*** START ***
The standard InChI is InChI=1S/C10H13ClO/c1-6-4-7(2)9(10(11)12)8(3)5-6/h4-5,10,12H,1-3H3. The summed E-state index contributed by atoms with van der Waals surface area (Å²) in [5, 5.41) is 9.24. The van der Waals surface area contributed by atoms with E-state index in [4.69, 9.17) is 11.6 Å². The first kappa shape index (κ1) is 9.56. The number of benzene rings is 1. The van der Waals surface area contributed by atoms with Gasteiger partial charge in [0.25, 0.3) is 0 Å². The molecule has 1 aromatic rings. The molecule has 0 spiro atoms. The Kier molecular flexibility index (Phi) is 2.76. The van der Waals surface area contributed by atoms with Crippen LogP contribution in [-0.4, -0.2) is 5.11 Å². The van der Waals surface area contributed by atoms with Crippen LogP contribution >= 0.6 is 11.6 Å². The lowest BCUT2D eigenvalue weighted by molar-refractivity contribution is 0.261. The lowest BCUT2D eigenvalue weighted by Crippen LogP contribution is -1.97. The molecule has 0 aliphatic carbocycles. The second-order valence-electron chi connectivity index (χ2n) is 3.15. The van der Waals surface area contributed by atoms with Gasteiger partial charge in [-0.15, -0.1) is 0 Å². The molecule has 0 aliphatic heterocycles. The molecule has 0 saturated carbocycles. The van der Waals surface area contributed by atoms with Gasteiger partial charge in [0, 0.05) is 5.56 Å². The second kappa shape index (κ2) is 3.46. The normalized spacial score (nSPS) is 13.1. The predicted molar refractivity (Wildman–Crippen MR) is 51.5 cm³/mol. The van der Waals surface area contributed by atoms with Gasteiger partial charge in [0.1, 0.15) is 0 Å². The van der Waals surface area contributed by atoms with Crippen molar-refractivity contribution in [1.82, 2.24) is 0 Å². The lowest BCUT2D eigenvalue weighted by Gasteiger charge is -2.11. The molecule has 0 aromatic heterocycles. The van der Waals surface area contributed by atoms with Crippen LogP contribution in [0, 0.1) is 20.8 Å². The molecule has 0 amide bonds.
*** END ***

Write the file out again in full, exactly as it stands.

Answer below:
The standard InChI is InChI=1S/C10H13ClO/c1-6-4-7(2)9(10(11)12)8(3)5-6/h4-5,10,12H,1-3H3. The summed E-state index contributed by atoms with van der Waals surface area (Å²) in [5, 5.41) is 9.24. The van der Waals surface area contributed by atoms with E-state index in [4.69, 9.17) is 11.6 Å². The first kappa shape index (κ1) is 9.56. The number of benzene rings is 1. The van der Waals surface area contributed by atoms with Gasteiger partial charge in [0.25, 0.3) is 0 Å². The molecule has 1 aromatic rings. The molecule has 0 spiro atoms. The Kier molecular flexibility index (Phi) is 2.76. The van der Waals surface area contributed by atoms with Crippen LogP contribution in [-0.4, -0.2) is 5.11 Å². The van der Waals surface area contributed by atoms with Crippen LogP contribution >= 0.6 is 11.6 Å². The lowest BCUT2D eigenvalue weighted by molar-refractivity contribution is 0.261. The lowest BCUT2D eigenvalue weighted by Crippen LogP contribution is -1.97. The molecule has 0 aliphatic carbocycles. The second-order valence-electron chi connectivity index (χ2n) is 3.15. The van der Waals surface area contributed by atoms with Gasteiger partial charge in [-0.15, -0.1) is 0 Å². The molecule has 0 aliphatic heterocycles. The molecule has 0 saturated carbocycles. The van der Waals surface area contributed by atoms with Gasteiger partial charge in [0, 0.05) is 5.56 Å². The second kappa shape index (κ2) is 3.46. The normalized spacial score (nSPS) is 13.1. The predicted molar refractivity (Wildman–Crippen MR) is 51.5 cm³/mol. The van der Waals surface area contributed by atoms with Gasteiger partial charge in [0.1, 0.15) is 0 Å². The van der Waals surface area contributed by atoms with Crippen molar-refractivity contribution in [1.82, 2.24) is 0 Å². The lowest BCUT2D eigenvalue weighted by Gasteiger charge is -2.11. The molecule has 0 aromatic heterocycles. The van der Waals surface area contributed by atoms with Crippen LogP contribution in [0, 0.1) is 20.8 Å². The molecule has 0 amide bonds.